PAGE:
Grief and Loss

I was recently saddened by the tragic news of the death of a beautiful young woman who left many disbelieving friends and family members behind.  Of course, I had the same reaction as many: shock, disbelief, confusion, sadness, and many other conflicting emotions. I hope this blog post will help to provide some information regarding common reactions to the trauma of losing a loved one and ways to help heal ourselves and one another.

Grief is a natural response to loss and as we all are unique individuals, we also all grieve differently.  Just remember that there is no right or wrong way to grieve — although there are healthy ways to cope with the pain. For example, when you allow grief to be expressed and experienced, it has a potential for healing that eventually can strengthen and enrich your life.  Also, there is no timetable or deadline for healing.  Healing is a process that happens gradually and cannot be forced or hurried.

Elisabeth Kubler-Ross described “five stages of grief”  in her book “Death and Dying” published in 1969.  Most people experience these emotions following the loss of a loved one, although some may not experience any or all of these emotions or they may not experience them in order.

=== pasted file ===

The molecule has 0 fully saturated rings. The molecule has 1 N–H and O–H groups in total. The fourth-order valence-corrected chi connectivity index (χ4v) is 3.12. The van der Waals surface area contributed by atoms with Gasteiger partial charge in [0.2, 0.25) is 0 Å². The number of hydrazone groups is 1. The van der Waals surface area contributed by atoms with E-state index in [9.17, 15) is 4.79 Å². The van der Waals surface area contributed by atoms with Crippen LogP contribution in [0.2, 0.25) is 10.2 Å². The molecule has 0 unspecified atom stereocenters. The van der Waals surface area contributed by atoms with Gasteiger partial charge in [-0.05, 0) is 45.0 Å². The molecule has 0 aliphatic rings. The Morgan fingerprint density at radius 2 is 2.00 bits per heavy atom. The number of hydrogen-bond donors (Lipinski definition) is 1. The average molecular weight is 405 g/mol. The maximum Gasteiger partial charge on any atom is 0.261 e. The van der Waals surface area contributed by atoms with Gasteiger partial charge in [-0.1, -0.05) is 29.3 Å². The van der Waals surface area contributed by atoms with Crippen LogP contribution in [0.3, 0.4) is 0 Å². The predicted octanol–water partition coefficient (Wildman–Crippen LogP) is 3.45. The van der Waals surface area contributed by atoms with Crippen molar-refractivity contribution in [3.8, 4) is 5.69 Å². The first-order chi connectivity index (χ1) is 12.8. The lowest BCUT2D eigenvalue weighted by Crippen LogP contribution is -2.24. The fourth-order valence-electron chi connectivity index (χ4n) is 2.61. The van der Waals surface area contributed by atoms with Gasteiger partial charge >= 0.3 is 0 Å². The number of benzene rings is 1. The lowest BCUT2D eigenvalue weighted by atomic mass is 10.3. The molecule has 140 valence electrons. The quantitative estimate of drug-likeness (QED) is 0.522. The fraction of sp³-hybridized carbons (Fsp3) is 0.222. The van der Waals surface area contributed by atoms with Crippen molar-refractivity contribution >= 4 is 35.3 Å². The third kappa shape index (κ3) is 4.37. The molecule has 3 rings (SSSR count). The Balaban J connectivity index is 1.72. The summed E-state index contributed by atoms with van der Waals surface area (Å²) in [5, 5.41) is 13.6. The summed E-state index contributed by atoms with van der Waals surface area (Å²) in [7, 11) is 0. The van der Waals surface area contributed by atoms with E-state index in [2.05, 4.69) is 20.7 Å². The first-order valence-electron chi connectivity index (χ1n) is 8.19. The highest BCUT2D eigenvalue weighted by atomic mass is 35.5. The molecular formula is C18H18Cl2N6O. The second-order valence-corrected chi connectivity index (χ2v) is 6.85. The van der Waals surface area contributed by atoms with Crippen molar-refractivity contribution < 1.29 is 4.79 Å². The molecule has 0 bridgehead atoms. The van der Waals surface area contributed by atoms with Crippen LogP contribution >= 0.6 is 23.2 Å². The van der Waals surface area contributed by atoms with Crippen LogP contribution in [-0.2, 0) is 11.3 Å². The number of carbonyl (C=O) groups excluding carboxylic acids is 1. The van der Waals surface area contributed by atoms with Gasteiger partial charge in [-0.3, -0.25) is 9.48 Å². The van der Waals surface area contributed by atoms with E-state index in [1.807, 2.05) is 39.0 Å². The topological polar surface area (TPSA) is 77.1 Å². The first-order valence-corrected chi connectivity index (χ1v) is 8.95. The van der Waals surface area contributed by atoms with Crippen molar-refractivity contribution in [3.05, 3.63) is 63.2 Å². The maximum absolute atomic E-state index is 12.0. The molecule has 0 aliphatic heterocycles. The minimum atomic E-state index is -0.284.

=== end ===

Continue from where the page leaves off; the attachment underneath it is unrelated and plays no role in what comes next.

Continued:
Five Stages of Grief

  • Denial: At first, we tend to deny the loss has taken place and may withdraw from our usual social contacts.  This stage may last a few moments or longer.
  • Anger: Then we may be furious at the person who inflicted the hurt , or at the world, for letting it happen. We might be angry with ourselves for letting the event take place, even if, realistically, nothing could have stopped it.
  • Bargaining: We may make bargains with God, asking, “If I do this, will you take away the loss?”
  • Depression: We then feel numb, although anger and sadness may remain underneath.
  • Acceptance: This is when the anger, sadness and mourning have tapered off. We then simply accept the reality of the loss.

Most people are unprepared for grief and might experience an incredible amount of stress in response to the tragedy.  Allow yourself to go through the stages of grief and do not forget to take care of yourself.

“There are things that we don’t want to happen but have to accept, things we don’t want to know but have to learn, and people we can’t live without but have to let go.” – Author Unknown